Part of visualizing travel right now means incorporating these outdoor settings and activities, where people can easily maintain a safe social distance. Bring out your telephoto lens, ask friends and family members to take on the role of models, and drive to a local park or plan a road trip; as a bonus, you’re unlikely to need a property release if you’re shooting on public property.

A quick note on property releases: They don’t only apply to photos shot on private property, as intellectual property is also protected. That means that if you’re photographing a landmark, a building by a renowned architect, brand signage, or a work of street art, you need a release, or you need to find a way to shoot it without giving away the location (check out our article on photographing troublesome locations here). You don’t want to spend your time photographing an identifiable building only to realize that the photo isn’t licensable.

Embrace new trends

Changing times also mean new possibilities; as fresh trends emerge within the travel industry, brands will continue to search for photos that reflect them. Private rentals, vacation homes, and villas are taking precedence over hotels, and many travelers are choosing to take longer trips while working remotely.

Weekend road-trips are also popular choices; in New Zealand, for instance, Prime Minister Jacinda Ardern encouraged citizens to experience their “own backyards” and employers to consider four-day work weeks. As we’ve seen in Italy, mass tourism is out, and people are taking a more eco-conscious, environmentally friendly approach to travel.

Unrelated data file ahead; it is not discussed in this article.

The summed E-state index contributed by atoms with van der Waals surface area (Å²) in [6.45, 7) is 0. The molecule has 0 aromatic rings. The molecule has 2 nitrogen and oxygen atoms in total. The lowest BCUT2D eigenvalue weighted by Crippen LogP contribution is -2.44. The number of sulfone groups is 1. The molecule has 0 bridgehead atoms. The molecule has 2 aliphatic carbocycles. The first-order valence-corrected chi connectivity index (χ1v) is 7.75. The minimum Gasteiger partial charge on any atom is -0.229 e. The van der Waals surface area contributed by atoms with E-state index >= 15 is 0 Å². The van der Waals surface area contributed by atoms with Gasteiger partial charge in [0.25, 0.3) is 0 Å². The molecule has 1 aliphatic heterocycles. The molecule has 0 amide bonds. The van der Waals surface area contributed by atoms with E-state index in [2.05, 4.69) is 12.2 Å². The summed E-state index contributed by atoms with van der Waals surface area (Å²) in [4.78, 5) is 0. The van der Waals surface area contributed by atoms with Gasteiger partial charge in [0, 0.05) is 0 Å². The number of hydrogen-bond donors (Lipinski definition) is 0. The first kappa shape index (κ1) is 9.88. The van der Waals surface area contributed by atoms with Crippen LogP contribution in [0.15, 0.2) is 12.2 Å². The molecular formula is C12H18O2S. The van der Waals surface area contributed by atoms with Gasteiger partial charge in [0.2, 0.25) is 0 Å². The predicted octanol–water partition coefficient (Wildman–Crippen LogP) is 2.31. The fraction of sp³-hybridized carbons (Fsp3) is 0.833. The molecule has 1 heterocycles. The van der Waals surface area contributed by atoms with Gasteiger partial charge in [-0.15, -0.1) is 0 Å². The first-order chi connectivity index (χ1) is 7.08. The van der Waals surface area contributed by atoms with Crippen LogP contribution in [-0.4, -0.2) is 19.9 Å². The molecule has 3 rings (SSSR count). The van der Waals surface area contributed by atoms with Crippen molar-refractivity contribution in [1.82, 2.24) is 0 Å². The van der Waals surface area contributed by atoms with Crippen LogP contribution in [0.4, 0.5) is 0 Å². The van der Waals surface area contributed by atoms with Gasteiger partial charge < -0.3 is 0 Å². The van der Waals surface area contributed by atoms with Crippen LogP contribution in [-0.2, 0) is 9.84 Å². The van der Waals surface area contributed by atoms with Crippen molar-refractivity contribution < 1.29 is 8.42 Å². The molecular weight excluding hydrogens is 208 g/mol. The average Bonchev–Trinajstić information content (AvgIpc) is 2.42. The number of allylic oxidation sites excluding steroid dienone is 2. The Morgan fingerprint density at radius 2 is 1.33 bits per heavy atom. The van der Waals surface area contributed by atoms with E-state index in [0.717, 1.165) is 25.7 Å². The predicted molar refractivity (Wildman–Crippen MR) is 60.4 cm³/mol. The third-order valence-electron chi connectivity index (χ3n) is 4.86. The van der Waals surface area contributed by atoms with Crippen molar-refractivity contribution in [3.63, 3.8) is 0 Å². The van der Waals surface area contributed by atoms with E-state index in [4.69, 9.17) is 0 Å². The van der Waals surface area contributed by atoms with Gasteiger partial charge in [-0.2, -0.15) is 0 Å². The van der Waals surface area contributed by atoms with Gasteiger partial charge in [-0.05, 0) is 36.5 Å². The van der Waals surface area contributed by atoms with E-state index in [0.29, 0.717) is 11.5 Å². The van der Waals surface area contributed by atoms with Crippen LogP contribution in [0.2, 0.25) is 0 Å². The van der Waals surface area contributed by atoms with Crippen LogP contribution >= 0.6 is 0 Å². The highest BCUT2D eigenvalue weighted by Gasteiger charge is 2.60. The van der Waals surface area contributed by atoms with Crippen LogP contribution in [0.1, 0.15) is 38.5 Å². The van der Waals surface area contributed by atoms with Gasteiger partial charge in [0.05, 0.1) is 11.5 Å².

Go solo

Solo travel has been trending in commercial photography for a while now, and this movement is likely to continue, as activities like golf and hiking take precedence over movie theaters, malls, and other tourist attractions. Credit card data suggests that people are spending more on solitary leisure activities, including trail running and marine adventures. With a little foresight, these popular solo activities and sports are easy to capture on an afternoon photoshoot with friends and family.

Make it personal

Local travel is all about sharing your neighborhood or city through your eyes, so bring your camera everywhere—you never know when you’ll encounter the perfect photo-op. Remember to capture your surroundings from your point of view, whether that means using a drone for aerial photos or setting up a studio photoshoot using your favorite local flavors. Make it personal rather than generic; it’s those immersive, creative experiences and perspectives that’ll make your photos stand out from the rest.